Almost live blogging – PHPDay 2011 in Verona – day 2
Another night out with some great guys! Today is the second day of PHPDay!
And today I promise I will be attending more sessions!
Here’s an impression from the dinner.
How your business can benefit from Symfony2
No I’m not going to review my own session. I only want to link to the event on joind.in where attendees have hopefully given some feedback and to SlideShare where you can find my slides. I decided to have a lot of text on my slides so it makes sense for reading without listening to me. I hope this works out for you.
Large-scale data processing with Hadoop and PHP
David from Bitextender talks about MapReduce using Hadoop as a technology to process large amounts of data. As todays computers can process data faster than reading it you have to care about I/O.
In 2004 Google came up with a concept on how to distribute large data in smaller digestible chunks across a network for processing. These chunks are actually replicated to other machines to take over if the original machine fails. One replication will be stored on the same rack to be able to take over fast and another is located as far as well as possible in case of fires and such. Distribution is done via BitTorrent.
First a mapper will chunk your data randomly. Next a reducer will group the result logically (i.e. by an IP address in case of an Apache log file) to forward logical groups of data to the processing units.
Hadoop is a framework that lets you concentrate only on writing the mapper and the reducer parts and provides the magic around it. Hadoop is i.e. used by Facebook in combination with Hive that provides an SQL like interface to the processed data.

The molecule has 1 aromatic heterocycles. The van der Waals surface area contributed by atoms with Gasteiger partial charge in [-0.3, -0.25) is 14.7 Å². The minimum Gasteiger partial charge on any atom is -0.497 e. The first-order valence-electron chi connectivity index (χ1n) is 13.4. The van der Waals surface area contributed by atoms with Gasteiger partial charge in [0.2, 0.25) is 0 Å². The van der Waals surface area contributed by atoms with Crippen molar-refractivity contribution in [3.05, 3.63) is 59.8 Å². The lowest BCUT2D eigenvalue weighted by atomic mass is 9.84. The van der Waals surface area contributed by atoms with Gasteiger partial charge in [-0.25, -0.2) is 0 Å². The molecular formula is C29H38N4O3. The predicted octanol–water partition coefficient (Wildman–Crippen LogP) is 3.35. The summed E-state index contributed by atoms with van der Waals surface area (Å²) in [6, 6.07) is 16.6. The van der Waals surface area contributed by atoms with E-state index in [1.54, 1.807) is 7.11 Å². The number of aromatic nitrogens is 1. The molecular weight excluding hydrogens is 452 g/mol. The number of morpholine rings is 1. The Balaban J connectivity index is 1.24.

Although Hadoop is a Java technology you can still use PHP with it as it supports mapping and reducing via streams. You can use Davids HadooPHP for that.
Lessons learned after 10 years with eZ Publish and the road into a mobile future
ez Publish is now over 10 years old and has its roots in PHP4. It is content centric following a document oriented storage strategy and it’s mostly OOP code.
Paul said that ez Publish regards the editor as a write of content but not a designer of content. Content is saved in XML rather than HTML ad the editor is not meant to do any design work on his contents. This strikes me as odd as ez is used foremost in the media business where print editors are working who are used to define the look and feel of their contents in print magazines…
Content types like articles can be defined without any programming involved but there is a bunch of predefined content types already available.
Contents are automatically versioned and depending on how you shape your workflows there can be intermediate states like drafts and waiting for approval.
There’s deep integration with Apache Solr for finding contents especially in the backend and of course there are image editors and rich text editors by now. Latest edition might be ez Flow which is a kind of layout editor that allows you to build page layouts from content elements.
Paul went on with a demonstration of ez in Action and all seemed to make sense. But in the last few years I had so many issues with this software that I simply don’t trust ez. In my perception most of the backend workflows provide a bad user experience making an editors life less efficient.
Additional to that Paul explained that ez has a lot of performance problems when growing to a huge number of contents i.e. user generated contents or high traffic. The common answer to that so far has been caching on many levels. It therefore has a maximum of about 1 million objects (this includes users). It’s just not build to scale.